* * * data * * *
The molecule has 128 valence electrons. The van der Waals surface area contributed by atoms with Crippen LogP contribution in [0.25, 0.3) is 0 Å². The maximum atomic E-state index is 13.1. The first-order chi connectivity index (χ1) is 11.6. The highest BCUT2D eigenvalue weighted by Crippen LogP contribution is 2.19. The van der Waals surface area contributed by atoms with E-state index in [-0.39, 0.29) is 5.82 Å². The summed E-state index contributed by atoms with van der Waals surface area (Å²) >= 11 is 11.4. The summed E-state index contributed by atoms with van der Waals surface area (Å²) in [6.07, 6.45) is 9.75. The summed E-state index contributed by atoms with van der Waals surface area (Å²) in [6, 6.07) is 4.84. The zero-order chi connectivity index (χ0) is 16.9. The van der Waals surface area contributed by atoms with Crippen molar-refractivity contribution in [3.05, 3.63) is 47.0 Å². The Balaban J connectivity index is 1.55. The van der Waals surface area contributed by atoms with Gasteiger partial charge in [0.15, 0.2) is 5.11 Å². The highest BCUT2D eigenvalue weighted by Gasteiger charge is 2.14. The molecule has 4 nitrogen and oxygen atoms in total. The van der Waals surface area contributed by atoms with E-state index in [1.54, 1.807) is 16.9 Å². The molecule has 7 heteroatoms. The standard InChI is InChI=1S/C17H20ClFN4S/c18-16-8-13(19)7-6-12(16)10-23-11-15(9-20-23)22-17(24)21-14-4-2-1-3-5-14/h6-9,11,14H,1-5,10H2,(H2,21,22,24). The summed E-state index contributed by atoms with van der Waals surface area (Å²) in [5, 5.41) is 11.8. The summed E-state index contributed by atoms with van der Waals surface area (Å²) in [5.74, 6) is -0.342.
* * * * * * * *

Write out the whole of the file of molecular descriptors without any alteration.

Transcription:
The molecule has 128 valence electrons. The van der Waals surface area contributed by atoms with Crippen LogP contribution in [0.25, 0.3) is 0 Å². The maximum atomic E-state index is 13.1. The first-order chi connectivity index (χ1) is 11.6. The highest BCUT2D eigenvalue weighted by Crippen LogP contribution is 2.19. The van der Waals surface area contributed by atoms with E-state index in [-0.39, 0.29) is 5.82 Å². The summed E-state index contributed by atoms with van der Waals surface area (Å²) >= 11 is 11.4. The summed E-state index contributed by atoms with van der Waals surface area (Å²) in [6.07, 6.45) is 9.75. The summed E-state index contributed by atoms with van der Waals surface area (Å²) in [6, 6.07) is 4.84. The zero-order chi connectivity index (χ0) is 16.9. The van der Waals surface area contributed by atoms with Crippen molar-refractivity contribution in [3.05, 3.63) is 47.0 Å². The Balaban J connectivity index is 1.55. The van der Waals surface area contributed by atoms with Gasteiger partial charge in [0.15, 0.2) is 5.11 Å². The highest BCUT2D eigenvalue weighted by Gasteiger charge is 2.14. The molecule has 4 nitrogen and oxygen atoms in total. The van der Waals surface area contributed by atoms with E-state index in [1.54, 1.807) is 16.9 Å². The molecule has 7 heteroatoms. The standard InChI is InChI=1S/C17H20ClFN4S/c18-16-8-13(19)7-6-12(16)10-23-11-15(9-20-23)22-17(24)21-14-4-2-1-3-5-14/h6-9,11,14H,1-5,10H2,(H2,21,22,24). The summed E-state index contributed by atoms with van der Waals surface area (Å²) in [5, 5.41) is 11.8. The summed E-state index contributed by atoms with van der Waals surface area (Å²) in [5.74, 6) is -0.342.